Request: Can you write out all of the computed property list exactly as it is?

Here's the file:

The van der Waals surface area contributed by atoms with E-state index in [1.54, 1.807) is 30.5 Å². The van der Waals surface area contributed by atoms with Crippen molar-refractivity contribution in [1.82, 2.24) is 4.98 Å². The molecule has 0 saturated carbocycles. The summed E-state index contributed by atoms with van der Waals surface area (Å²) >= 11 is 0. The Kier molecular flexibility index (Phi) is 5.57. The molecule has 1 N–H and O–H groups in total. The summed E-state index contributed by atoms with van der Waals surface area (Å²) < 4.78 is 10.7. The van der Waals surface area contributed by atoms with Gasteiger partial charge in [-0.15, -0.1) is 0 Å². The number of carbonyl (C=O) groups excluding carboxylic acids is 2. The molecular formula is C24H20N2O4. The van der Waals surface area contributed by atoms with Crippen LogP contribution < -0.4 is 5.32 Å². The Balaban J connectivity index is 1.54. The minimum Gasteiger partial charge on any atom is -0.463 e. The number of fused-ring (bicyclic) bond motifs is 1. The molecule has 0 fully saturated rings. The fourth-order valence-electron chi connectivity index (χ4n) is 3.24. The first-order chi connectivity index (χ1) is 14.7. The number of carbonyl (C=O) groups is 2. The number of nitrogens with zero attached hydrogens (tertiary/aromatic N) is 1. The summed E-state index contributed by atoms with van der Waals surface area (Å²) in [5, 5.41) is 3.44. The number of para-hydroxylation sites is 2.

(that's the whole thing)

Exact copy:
The van der Waals surface area contributed by atoms with E-state index in [1.54, 1.807) is 30.5 Å². The van der Waals surface area contributed by atoms with Crippen molar-refractivity contribution in [1.82, 2.24) is 4.98 Å². The molecule has 0 saturated carbocycles. The summed E-state index contributed by atoms with van der Waals surface area (Å²) >= 11 is 0. The Kier molecular flexibility index (Phi) is 5.57. The molecule has 1 N–H and O–H groups in total. The summed E-state index contributed by atoms with van der Waals surface area (Å²) < 4.78 is 10.7. The van der Waals surface area contributed by atoms with Gasteiger partial charge in [-0.15, -0.1) is 0 Å². The number of carbonyl (C=O) groups excluding carboxylic acids is 2. The molecular formula is C24H20N2O4. The van der Waals surface area contributed by atoms with Crippen LogP contribution < -0.4 is 5.32 Å². The Balaban J connectivity index is 1.54. The minimum Gasteiger partial charge on any atom is -0.463 e. The number of fused-ring (bicyclic) bond motifs is 1. The molecule has 0 fully saturated rings. The fourth-order valence-electron chi connectivity index (χ4n) is 3.24. The first-order chi connectivity index (χ1) is 14.7. The number of carbonyl (C=O) groups is 2. The number of nitrogens with zero attached hydrogens (tertiary/aromatic N) is 1. The summed E-state index contributed by atoms with van der Waals surface area (Å²) in [5, 5.41) is 3.44. The number of para-hydroxylation sites is 2.